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Mon, Sep 29, 2014

Wall Street Journal Chinese denies self-censorship

We also know that journalists are under enormous amounts of stress and we respect the fact that both WSJ and Reuters have reporters on the ground, putting themselves in danger to report this story. But why make such an effort if the fruits of that labor become evident more than 24 hours after the event for the audience that deserves to hear this story the most?

Reuters Chinese and Chinese WSJ self-censor on Hong Kong democracy protest

Reuters Chinese and WSJ Chinese are not reporting anything related to the Hong Kong protests while Reuters U.S. and WSJ U.S. both feature the protest as headline items.

Wed, Sep 24, 2014

LinkedIn debacle may come back to haunt the Chinese authorities

As the authorities place even greater restrictions on foreign internet properties who wish to operate in China, they are giving these companies little room to manoeuvre and pushing them to adopt alternative approaches.

Thu, Sep 04, 2014

Authorities launch man-in-the-middle attack on Google

While the authorities have been blocking access to most things Google since June 4th, they have kept their hands off of CERNET, China’s nationwide education and research network. However, in the lead up to the new school year, the Chinese authorities have launched a man-in-the-middle (MITM) attack against Google.

Wed, Jun 18, 2014

高级五毛党伪造推特转推,阻止推友进行六四纪念

一般大家以为五毛党能一眼识别,实际不然。五毛不仅在国内评论,在海外比如推特也有活动。本文只阐述了高级五毛,明显的五毛和直接刷屏的五毛不是本文重点 现在,五毛越来越隐蔽,并且使用心理学制造红色恐怖来阻止大家进行六四纪念。此篇文章曝光了一系列这种隐蔽系列的五毛。这些推特上的五毛Follow了很多民运人士,而且推文都比较隐蔽,让人一眼看上去像普通的推友。

Mon, Jun 02, 2014

Google disrupted prior to Tiananmen Anniversary; Mirror sites enable uncensored access to information

The 25th anniversary of the Tiananmen Square incident is coming. This highlights another fierce battle in the war between China censorship authority and information flow.

Google started to encrypt search by default in China in March and currently nearly all users will be redirected to the encrypted version automatically. But prior to the anniversary of Tiananmen incident, GFW(Great Firewall of China) began to severely disrupt Google search by disrupting TCP connections to Google IPs.  The block is indiscriminate as all Google services in all countries, encrypted or not, are now blocked in China. This blockage includes Google search, images, translate, Gmail and almost all other products. In addition, the block covers  Google Hong Kong (China’s version of Google), Google.com and all other country specific versions, e.g Google France.

Wed, Mar 19, 2014

Bing Bests Baidu Censorship

Abstract

Independent research from Xia Chu has shown that, in addition to non-China content, Bing censors a vast amount of content that is hosted inside China and which is not censored by China-based internet companies like Baidu. After communicating our issues with Microsoft, Bing removed certain censorship rules (kudos to Bing), but much work remains to be done.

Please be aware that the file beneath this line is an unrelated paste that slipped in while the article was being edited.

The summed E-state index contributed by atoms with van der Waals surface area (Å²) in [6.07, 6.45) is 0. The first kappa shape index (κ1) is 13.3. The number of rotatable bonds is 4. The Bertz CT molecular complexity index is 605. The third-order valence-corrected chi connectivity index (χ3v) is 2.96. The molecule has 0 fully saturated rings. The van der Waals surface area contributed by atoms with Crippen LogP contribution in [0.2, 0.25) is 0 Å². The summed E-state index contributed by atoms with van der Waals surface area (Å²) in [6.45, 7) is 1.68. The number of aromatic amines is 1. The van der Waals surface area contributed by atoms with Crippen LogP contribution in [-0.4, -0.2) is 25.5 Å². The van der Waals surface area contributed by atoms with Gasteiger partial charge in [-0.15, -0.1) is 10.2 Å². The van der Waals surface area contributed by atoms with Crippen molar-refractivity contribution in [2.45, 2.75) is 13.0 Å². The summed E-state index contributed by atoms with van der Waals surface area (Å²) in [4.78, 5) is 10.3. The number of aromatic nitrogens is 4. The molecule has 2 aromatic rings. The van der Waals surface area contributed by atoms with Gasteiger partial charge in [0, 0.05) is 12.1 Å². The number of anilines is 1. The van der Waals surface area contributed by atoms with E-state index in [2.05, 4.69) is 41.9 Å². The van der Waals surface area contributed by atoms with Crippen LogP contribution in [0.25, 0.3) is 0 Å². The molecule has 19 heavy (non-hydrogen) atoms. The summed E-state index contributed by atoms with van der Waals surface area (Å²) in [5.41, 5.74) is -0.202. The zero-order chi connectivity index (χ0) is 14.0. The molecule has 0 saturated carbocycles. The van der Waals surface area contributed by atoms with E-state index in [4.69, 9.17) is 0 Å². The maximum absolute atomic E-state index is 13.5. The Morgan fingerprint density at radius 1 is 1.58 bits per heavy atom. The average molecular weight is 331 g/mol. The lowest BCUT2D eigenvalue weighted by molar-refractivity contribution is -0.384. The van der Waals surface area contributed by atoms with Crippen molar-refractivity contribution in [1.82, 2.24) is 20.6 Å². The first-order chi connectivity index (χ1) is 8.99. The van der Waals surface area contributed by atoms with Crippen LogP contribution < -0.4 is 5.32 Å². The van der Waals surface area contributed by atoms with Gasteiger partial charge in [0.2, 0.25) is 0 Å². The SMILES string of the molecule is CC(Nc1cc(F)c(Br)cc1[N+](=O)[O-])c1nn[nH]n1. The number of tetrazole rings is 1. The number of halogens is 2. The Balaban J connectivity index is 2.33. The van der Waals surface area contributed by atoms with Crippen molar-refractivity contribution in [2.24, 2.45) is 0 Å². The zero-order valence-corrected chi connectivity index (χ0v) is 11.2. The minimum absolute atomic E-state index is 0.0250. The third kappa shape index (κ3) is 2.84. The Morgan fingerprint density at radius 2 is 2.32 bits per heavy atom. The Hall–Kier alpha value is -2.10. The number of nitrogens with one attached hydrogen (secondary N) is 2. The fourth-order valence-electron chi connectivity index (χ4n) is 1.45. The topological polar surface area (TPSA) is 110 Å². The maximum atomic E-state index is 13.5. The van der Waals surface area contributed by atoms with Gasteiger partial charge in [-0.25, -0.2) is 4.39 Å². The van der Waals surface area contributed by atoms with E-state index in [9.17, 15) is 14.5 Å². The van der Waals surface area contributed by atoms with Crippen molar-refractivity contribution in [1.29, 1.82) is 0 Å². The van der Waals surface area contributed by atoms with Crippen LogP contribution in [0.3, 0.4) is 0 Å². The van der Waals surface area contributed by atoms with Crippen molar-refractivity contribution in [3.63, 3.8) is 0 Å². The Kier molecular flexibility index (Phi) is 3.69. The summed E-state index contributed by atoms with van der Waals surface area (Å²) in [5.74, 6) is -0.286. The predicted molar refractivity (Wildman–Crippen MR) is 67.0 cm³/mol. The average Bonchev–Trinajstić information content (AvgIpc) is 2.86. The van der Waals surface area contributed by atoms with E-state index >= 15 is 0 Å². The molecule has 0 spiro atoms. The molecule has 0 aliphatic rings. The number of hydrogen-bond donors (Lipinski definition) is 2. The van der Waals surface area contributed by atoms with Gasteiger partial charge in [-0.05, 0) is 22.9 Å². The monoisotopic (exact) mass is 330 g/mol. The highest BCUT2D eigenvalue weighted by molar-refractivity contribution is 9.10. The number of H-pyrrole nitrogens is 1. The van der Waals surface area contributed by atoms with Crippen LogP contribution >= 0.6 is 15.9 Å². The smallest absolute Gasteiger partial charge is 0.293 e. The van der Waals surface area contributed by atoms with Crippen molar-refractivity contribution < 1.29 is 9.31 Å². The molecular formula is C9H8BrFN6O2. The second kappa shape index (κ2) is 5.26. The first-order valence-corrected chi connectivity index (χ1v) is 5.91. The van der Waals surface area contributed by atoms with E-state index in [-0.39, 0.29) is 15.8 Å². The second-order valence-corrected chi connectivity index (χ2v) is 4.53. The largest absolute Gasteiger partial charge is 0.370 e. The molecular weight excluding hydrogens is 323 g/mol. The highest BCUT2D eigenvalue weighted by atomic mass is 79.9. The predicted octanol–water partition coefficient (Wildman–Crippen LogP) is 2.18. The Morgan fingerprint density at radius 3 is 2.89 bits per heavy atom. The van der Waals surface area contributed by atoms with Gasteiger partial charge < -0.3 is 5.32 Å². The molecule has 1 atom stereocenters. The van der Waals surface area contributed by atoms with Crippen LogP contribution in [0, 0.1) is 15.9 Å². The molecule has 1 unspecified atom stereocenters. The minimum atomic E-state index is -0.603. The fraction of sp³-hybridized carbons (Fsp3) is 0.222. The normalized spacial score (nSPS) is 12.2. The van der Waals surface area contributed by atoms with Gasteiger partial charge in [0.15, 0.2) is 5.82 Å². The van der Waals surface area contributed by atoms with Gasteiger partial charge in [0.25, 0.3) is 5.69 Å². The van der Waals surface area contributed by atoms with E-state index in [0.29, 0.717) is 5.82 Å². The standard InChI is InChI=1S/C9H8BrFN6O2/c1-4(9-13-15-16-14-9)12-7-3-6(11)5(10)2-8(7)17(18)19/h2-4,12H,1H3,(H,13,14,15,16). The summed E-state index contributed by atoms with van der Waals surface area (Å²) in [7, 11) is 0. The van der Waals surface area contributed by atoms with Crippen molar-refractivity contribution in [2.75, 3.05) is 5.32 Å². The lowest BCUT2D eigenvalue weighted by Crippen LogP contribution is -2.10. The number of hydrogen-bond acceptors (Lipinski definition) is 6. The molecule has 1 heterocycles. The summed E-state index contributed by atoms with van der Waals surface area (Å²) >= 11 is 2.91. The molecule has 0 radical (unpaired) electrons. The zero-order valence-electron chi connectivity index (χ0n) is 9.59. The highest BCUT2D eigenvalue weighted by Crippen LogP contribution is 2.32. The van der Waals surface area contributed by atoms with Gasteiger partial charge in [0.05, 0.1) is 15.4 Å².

We recently called for Microsoft to release its transparency report for Bing (as have others - full disclosure, Rebecca sits on our advisory board).  Microsoft has yet to respond to this request. But Xia’s independent research of Bing’s China censorship policy could be regarded as a de facto transparency report for the search engine.

In this thorough study, the results of which we have verified, Xia examined Bing's SERP (search engine results page) for over 30,000 sensitive and nonsensitive query terms, and launched these queries from both inside and outside of China. Comparing and examining these results, plus querying with special search operators, reveals unprecedented detail on Bing's China filtering practices.

The main findings from Xia’s research include:

  • Bing has a list of “forbidden” terms where no results are shown. 139 such terms have been identified.

  • Bing has a blacklist of websites that it never shows to China users. 329 such websites are identified. (5 have been lifted after our communication with Microsoft.)

Thu, Feb 13, 2014

Setting Bing's Broken Record Straight

We can also now trace complicit Bing Chinese censorship back to 2009 as highlighted by Nicholas Kristof. It looks like Microsoft has indeed changed its censorship mechanism after our research made headlines this week. But Bing is still seriously flawed on two fronts: its algorithm favors pro-Chinese government websites by default on all search terms in simplified Chinese and their front end mistakenly delivers explicit censorship of search results on some search terms for users from all over the world.

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